Washington | Republicans held a commanding edge in the House of Representatives today, capitalising on dissatisfaction with President Barack Obama and national malaise to push their numbers in US elections toward the highest levels in 65 years.
The Republicans had won more than 120 seats as polls closed in the East and were certain to surpass 218 if incumbents prevailed as expected in the Midwest and West. Aggressive in the midterms, Republicans won the seat of a retiring moderate Democrat in North Carolina, its first net gain, and challengers had the edge in three Democratic seats in Illinois, Obama’s adopted state.
Another early winner was Dave Brat, a professor who had a surprise upset of Republican Majority Leader Eric Cantor in a June primary. Some two dozen Democratic incumbents were in jeopardy, but just a handful of Republicans faced competitive races. Republican victories in the latest midterm elections in 2010, fueled by the rise of the ultra-conservative tea party, gave the party the advantage in redrawing congressional districts.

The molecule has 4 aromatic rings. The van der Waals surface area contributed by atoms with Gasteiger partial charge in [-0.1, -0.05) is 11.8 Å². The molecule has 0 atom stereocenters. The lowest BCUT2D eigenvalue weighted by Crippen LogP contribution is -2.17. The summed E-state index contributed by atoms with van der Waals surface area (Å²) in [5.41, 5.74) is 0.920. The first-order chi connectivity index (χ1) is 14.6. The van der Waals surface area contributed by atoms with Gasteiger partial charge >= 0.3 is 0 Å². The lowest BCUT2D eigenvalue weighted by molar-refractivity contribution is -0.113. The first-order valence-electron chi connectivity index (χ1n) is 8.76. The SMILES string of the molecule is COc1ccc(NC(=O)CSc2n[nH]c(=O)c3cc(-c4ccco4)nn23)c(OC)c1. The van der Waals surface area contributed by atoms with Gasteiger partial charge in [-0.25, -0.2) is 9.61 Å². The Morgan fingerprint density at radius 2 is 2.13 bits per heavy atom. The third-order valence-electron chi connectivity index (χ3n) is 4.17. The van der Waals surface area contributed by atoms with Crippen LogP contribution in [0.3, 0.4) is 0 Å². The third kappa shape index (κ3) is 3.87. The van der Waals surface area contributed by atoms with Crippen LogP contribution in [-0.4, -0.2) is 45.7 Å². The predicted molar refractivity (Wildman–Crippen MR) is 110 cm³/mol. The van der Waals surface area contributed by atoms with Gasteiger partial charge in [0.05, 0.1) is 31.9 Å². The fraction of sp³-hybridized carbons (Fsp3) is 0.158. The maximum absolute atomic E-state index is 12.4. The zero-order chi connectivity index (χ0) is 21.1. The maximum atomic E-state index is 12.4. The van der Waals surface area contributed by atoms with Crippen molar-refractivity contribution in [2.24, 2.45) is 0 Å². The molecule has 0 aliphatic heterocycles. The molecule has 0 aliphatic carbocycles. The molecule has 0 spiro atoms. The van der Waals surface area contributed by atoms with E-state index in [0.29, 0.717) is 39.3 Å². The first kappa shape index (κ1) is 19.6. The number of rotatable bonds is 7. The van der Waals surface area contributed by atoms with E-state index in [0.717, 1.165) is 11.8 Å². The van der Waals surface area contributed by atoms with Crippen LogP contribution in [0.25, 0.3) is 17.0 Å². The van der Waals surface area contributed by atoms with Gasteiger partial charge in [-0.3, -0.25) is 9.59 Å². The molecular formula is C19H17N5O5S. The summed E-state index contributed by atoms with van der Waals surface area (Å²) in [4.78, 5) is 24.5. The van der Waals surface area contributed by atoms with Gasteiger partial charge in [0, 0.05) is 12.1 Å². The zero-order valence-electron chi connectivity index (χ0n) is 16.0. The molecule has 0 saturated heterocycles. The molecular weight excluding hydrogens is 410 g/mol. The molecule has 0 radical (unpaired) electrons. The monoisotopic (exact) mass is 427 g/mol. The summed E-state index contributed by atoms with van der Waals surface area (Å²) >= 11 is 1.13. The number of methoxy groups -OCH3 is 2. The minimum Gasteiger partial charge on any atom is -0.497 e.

The president’s party typically loses seats in midterm elections, but Obama’s low approval ratings around 40 percent have been a drag on Democrats, along with public unease with the Islamic State group threat, the Ebola outbreak and a lackluster recovery from the 2008 recession. Promising economic signs of a drop in the unemployment rate and cheaper gasoline have failed to help.
The election is certain to provide surprises, with Republicans and Democrats pointing to the high number of undecided voters in the closing days. Republicans purposely lowered expectations at a gain of five to eight seats, but privately some said anything less than a net of a dozen seats would be a disappointment.
A solid Republican majority means Speaker John Boehner, who was on the ballot for a 13th term, can afford defections from his increasingly conservative caucus and still get legislation passed.
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